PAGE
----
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Gold Coast review - 45 Seconds from Broadway: fast and furious

By Douglas Kennedy


45 Seconds from Broadway

by Neil Simon

Directed by Tony Campbell

Gold Coast Little Theatre.

Season ends December 9. Booking wwwGCLT.au Phone 07 55322096




American playwright Neil Simon’s 45 Seconds from Broadway has been described as the master’s valentine to the Great White Way.

That’s appropriate as Simon must rank as one of the great comic writers of the 20th century with more than 30 plays and as many movie screenplays to his credit.

His early hits in the 1960s included his first play Come Blow Your Horn, Barefoot in the Park, and The Odd Couple and in 1983 he became the only living playwright to have a New York theatre named in his honour, The Neil Simon Theatre in Midtown Manhattan.

45 Seconds from Broadway was his 33rd play, which premiered at the Richard Rodgers Theatre in 2001.

Now the Gold Coast Little Theatre is giving it a run as the final main house production in its 2023 season.

Simon’s play is set in the Polish Tea-Room on New York’s 47th Street where a fairly large cast play out their hopes and dreams in a series of vignettes. There is a dozen of these odd ball characters each with their own individual voice, creating images of comedy and pathos.

The title refers to the time it takes to walk between the tea-room and Broadway itself and echoes legendary performer George M. Cohen’s 1906 play Forty-five Minutes from Broadway.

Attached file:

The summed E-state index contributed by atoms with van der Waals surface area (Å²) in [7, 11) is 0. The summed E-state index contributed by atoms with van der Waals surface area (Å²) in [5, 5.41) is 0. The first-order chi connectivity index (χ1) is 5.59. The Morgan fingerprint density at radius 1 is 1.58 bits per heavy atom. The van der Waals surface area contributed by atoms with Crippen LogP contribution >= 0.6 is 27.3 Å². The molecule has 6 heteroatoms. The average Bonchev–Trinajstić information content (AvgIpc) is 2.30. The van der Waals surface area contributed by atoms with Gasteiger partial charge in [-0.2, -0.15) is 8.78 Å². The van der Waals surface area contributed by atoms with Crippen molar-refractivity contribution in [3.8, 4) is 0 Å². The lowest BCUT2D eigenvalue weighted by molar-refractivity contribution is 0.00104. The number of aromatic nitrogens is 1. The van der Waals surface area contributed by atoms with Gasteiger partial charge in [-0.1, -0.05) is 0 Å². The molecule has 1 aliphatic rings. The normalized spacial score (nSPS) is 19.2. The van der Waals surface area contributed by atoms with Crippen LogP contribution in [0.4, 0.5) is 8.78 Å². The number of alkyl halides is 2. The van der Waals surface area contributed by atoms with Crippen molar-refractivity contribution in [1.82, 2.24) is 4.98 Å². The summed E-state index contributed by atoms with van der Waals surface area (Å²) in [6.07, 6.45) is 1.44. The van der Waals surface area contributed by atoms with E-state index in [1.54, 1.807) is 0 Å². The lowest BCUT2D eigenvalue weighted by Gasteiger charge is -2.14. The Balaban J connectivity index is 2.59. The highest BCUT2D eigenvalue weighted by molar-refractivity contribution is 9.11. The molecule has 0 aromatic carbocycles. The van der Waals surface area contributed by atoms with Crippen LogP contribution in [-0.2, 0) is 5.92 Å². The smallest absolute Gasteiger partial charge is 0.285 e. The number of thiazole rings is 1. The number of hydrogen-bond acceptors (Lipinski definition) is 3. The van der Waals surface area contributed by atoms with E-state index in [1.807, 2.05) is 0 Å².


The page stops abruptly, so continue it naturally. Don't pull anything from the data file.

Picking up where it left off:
This play has all sorts of references to the good and great of Broadway, as the tea-room itself was inspired by a coffee shop in Midtown Manhattan, known for its clientele of theatrical types, casual atmosphere, inexpensive prices, and a concoction called matzah soup.

Leading the cast is seemingly successful Micky Fox (Steven Tandy) who has a distinctive accent and a razor sharp delivery of puns and one-liners.

Tandy, who returns to the Coast after 18 years, was a leading light in the company back in the 1990s as a director and actor, and was also the president from 2000 to 2003. However, the wider Australian audience might know him better as the middle son Tom in the long-running war time family drama The Sullivans in the 1970s and ‘80s. He also was Commandant Lassard in the popular Warners Bros. Movie World Police Academy Stunt Show for several years.

Tandy gives a stylish performance as the New York funny man, but there’s a host of other eye-catching performances.

They include the tea-room’s owners, the generous Bernie (Grant Ebeling) and his tireless wife Zelda (Gai Byrne).

Then there’s a South African playwright Salomon (Matthew McKenzie), who’s looking for that big break, would-be actress Megan (Chloe Smith) and British promoter Andrew (Ricky Moss), chasing Micky for a show.

There’s some physical humour as well from Sera Bailey as an upmarket society dame who wants a double-brewed cup of tea served in white china on fine linen and her silent patient partner played by James M Hogan.

Three other eccentric female characters are played by Rowena Orcullo Ryan, Tabitha Woods, and Corinne Le Claire.

The first act is fast and furious, but there’s a moving scene in the second act when Micky’s brother, Harry, (Leigh Harrison) turns up and begs his young brother to help his would be comic son achieve his on-stage comic goals.

Director Tony Campbell holds this largely ensemble cast together well and once again the design team and technical crew have done justice to the Gold Coast Little Theatre.

Campbell has had his theatrical highlights working alongside the late Bille Brown as King Arthur in the original cast production of Monty Python’s Spamalot.

He has also had success directing musicals including a sell-out season of Chicago: A Musical Vaudeville, Jekyll & Hyde: The Musical, Legally Blonde and Mary Poppins.

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